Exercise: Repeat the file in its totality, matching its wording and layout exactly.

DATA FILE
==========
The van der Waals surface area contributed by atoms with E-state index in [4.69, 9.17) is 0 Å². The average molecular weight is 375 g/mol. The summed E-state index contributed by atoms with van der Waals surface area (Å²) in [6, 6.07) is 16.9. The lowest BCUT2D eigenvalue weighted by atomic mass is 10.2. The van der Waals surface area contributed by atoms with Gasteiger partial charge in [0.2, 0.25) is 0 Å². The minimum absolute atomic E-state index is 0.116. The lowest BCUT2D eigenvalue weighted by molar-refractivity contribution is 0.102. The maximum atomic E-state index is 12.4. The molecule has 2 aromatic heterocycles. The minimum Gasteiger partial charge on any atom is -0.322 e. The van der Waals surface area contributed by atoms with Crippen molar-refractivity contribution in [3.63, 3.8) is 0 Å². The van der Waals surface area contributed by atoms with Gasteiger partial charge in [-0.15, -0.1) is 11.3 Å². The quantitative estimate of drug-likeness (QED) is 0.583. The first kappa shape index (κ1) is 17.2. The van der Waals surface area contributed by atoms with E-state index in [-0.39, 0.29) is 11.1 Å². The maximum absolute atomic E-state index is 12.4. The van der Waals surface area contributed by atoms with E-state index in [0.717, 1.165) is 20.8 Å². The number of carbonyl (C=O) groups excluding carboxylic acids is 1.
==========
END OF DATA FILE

The van der Waals surface area contributed by atoms with E-state index in [4.69, 9.17) is 0 Å². The average molecular weight is 375 g/mol. The summed E-state index contributed by atoms with van der Waals surface area (Å²) in [6, 6.07) is 16.9. The lowest BCUT2D eigenvalue weighted by atomic mass is 10.2. The van der Waals surface area contributed by atoms with Gasteiger partial charge in [0.2, 0.25) is 0 Å². The minimum absolute atomic E-state index is 0.116. The lowest BCUT2D eigenvalue weighted by molar-refractivity contribution is 0.102. The maximum atomic E-state index is 12.4. The molecule has 2 aromatic heterocycles. The minimum Gasteiger partial charge on any atom is -0.322 e. The van der Waals surface area contributed by atoms with Crippen molar-refractivity contribution in [3.63, 3.8) is 0 Å². The van der Waals surface area contributed by atoms with Gasteiger partial charge in [-0.15, -0.1) is 11.3 Å². The quantitative estimate of drug-likeness (QED) is 0.583. The first kappa shape index (κ1) is 17.2. The van der Waals surface area contributed by atoms with E-state index in [-0.39, 0.29) is 11.1 Å². The maximum absolute atomic E-state index is 12.4. The van der Waals surface area contributed by atoms with E-state index in [0.717, 1.165) is 20.8 Å². The number of carbonyl (C=O) groups excluding carboxylic acids is 1.